For those of you who are aware of the significance of September for the childhood cancer world, you are no doubt conscious of the flood of gold and the social media deluge that has begun. Despite the fact that children are diagnosed with cancer 365 days a year, for thirty of those days the community is pressed into a frenzy to grab as much attention and awareness as possible to overcome the lack of focus on the number one disease killer of our kids. Buildings, bridges, monuments; they are all targets for a steady stream of gold lights used to illuminate them for the world to see in an effort to make even just one more person aware. It is a stark reality that the world turns pink rather abruptly, and in many instances right under our noses, before the calendar pages say October.
Those of us who rely upon social media to create new and renewed levels of awareness as well as raise funds for our organizations’ missions find a crowded marketplace come every September. This fact is not necessarily negative in nature in that the more information that is available, the more people that are aware and potentially motived into action. To those on the outside though, all of this frenzied activity may seem disjointed in nature. It can appear that there is no collaborative effort underway, rather a number of different organizations fighting for the same small piece of the pie. There may be some truth to that conception unfortunately. Despite the overall status of the collective diagnosis of childhood cancer as the number one disease killer of children in the United States, the segment of the population is not viewed as significantly large. In truth, over 15,000 children are diagnosed with cancer each year in the United States. Until your doorbell is rung and you hear the words “your child has cancer,” most likely there is no need for you to be truly aware. My point is that the mission of creating a thirty day frenzy each and every September for childhood cancer awareness is exhausting and perhaps not gaining the ground that we all think. Childhood cancer is not simply an issue for thirty days out of each year. Childhood cancer is a problem each and every day, even for those children fortunate enough to be labeled cured. Yes, the designation of September as childhood cancer awareness month presents opportunities for new awareness and reinvigorated advocacy. Nevertheless, we must think beyond the thirty days in September and utilize the energy all year long to truly create the global awareness that will ultimately ensure that children with cancer are a priority.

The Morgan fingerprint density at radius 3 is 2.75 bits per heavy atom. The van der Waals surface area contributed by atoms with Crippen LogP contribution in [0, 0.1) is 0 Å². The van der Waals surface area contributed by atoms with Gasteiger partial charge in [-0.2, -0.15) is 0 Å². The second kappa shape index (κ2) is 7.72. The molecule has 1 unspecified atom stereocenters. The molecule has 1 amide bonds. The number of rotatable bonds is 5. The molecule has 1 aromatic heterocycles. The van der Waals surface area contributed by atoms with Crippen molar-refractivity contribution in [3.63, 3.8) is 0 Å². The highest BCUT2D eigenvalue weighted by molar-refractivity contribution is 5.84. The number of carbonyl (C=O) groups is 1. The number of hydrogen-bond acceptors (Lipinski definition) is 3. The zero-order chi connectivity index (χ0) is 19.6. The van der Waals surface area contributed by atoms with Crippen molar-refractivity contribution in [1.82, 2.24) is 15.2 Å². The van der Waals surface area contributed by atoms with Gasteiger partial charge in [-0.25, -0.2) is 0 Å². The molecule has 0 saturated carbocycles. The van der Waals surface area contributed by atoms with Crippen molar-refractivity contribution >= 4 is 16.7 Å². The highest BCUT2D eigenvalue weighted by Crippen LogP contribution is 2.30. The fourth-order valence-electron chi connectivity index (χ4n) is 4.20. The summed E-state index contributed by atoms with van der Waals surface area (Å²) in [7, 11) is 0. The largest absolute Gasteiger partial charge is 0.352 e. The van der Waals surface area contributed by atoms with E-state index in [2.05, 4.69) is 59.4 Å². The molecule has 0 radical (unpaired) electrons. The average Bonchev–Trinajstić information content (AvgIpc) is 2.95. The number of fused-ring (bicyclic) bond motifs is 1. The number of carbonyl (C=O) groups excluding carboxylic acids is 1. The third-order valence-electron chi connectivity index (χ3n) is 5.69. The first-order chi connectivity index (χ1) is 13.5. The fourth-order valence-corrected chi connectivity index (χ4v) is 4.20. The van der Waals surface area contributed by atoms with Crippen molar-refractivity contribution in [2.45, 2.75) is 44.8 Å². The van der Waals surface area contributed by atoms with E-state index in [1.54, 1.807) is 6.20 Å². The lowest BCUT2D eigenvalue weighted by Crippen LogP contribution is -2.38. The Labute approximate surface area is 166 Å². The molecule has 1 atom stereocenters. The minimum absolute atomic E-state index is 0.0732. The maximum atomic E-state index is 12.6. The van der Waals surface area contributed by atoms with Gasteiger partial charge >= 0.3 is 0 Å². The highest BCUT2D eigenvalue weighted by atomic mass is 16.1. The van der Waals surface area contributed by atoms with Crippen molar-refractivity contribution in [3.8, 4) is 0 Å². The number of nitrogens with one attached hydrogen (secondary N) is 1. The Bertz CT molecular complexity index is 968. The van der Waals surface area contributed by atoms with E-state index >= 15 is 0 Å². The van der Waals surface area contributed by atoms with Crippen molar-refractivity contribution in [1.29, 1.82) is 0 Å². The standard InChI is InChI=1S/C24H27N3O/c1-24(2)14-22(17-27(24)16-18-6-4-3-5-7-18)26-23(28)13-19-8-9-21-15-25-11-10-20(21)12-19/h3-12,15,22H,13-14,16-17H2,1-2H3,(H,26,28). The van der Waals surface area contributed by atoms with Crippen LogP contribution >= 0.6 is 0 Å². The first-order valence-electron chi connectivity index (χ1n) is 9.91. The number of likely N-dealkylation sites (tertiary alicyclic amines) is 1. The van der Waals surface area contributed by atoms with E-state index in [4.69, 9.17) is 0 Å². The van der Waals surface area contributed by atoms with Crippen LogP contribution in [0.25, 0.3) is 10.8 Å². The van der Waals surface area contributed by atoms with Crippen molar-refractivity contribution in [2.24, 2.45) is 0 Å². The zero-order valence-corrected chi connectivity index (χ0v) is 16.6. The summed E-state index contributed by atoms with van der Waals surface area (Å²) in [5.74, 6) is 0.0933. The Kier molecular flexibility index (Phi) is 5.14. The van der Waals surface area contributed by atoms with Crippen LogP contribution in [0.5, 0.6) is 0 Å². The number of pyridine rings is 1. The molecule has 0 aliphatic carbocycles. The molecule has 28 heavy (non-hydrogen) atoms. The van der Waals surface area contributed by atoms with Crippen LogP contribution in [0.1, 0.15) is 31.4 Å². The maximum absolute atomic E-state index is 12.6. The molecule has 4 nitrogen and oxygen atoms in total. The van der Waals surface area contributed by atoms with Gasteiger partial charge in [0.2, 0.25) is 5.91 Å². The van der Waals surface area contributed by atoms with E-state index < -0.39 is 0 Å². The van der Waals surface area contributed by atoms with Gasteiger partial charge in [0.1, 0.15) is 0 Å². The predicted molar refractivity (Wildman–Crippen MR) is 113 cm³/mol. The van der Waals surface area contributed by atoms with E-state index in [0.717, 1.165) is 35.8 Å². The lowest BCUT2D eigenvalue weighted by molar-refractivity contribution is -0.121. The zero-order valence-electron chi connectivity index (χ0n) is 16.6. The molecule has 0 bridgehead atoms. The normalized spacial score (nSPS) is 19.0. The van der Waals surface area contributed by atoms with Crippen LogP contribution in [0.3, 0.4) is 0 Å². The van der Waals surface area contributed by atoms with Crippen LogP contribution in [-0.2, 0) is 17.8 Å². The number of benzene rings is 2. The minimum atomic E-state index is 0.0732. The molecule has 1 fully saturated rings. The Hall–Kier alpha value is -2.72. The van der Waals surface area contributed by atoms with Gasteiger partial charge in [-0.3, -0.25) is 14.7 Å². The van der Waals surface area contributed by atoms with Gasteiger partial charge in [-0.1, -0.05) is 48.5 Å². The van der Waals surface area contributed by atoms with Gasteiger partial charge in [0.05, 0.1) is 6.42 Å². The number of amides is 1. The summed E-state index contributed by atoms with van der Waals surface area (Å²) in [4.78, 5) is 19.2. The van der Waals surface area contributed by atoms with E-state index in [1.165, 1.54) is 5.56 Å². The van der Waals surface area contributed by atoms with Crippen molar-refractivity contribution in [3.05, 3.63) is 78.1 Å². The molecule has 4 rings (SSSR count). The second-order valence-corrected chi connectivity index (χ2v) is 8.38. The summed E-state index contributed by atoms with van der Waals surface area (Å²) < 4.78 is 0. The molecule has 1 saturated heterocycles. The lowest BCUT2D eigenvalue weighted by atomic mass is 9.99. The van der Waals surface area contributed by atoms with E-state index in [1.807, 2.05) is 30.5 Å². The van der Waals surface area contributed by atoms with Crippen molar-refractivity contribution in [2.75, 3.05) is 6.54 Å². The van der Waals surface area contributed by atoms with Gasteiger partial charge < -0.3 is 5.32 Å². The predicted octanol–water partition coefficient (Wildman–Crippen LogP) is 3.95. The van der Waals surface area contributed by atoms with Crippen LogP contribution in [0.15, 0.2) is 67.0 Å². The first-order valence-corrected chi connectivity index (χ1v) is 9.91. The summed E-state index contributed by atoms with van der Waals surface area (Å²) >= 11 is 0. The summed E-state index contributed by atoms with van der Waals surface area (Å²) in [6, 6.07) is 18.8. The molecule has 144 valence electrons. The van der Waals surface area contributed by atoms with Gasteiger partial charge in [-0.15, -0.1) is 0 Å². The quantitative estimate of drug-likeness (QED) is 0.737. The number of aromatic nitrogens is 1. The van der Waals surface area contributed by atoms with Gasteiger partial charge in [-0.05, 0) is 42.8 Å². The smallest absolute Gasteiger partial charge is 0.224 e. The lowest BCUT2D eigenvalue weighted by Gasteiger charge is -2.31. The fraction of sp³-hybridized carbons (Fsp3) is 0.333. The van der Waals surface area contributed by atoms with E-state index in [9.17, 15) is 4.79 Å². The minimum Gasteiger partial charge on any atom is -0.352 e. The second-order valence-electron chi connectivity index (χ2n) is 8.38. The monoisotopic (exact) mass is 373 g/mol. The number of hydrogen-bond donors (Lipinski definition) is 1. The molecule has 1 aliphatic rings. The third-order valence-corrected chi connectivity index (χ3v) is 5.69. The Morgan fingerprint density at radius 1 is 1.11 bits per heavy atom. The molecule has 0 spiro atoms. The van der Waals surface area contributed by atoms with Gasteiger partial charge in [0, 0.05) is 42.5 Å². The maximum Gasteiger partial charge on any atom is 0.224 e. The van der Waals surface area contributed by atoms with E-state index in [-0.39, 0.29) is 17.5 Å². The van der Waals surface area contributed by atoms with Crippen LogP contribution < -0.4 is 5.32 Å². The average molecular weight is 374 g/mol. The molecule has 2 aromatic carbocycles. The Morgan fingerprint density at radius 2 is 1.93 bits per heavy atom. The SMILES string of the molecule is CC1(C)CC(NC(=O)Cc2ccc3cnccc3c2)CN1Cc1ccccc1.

As the calendar pages flip to September 1, 2015, there is tremendous opportunity that we as childhood cancer advocates possess to create significant awareness. Seeing all of the gold social media campaigns, rallies, buildings lighting up and the intense passion truly provides me with a sense that we as advocates are changing the plight for children with cancer to make childhood cancer a universally survivable diagnosis regardless of cancer type. I have been a member of this community since April 2008 when my then two-year-old daughter Alexis was diagnosed with terminal brain cancer. Since that time, I have seen tremendous growth in the amount of awareness being raised. For that I am thankful and hopeful. September is here, we are painting the world gold, but what we must not lose sight of is that there are 335 other days to raise awareness and paint the world gold.
This is a marathon, not a sprint. Welcome to September and beyond.
CKN will be posting new articles throughout the month of September. You can find a list of our most recent Childhood Cancer articles here:
Jonathan Eric Agin is a childhood cancer advocate, speaker and an attorney (www.jonathanagin.com) in Washington, DC. He is married to Neely Agin and is the father of Alexis, Gabriel and Trevor Agin. Alexis was diagnosed in April 2008 with a tumor in her brainstem and battled for 33 months before passing away on January 14, 2011. Mr. Agin is the Executive Director of the Max Cure Foundation and the General Counsel for the Children’s Cancer Therapy Development Institute. Mr. Agin, along with his wife, run a Washington, DC chapter of a pediatric brain cancer foundation. In his spare time, Jonathan participates in endurance events, such as triathlons and running races to raise increased awareness for childhood cancer.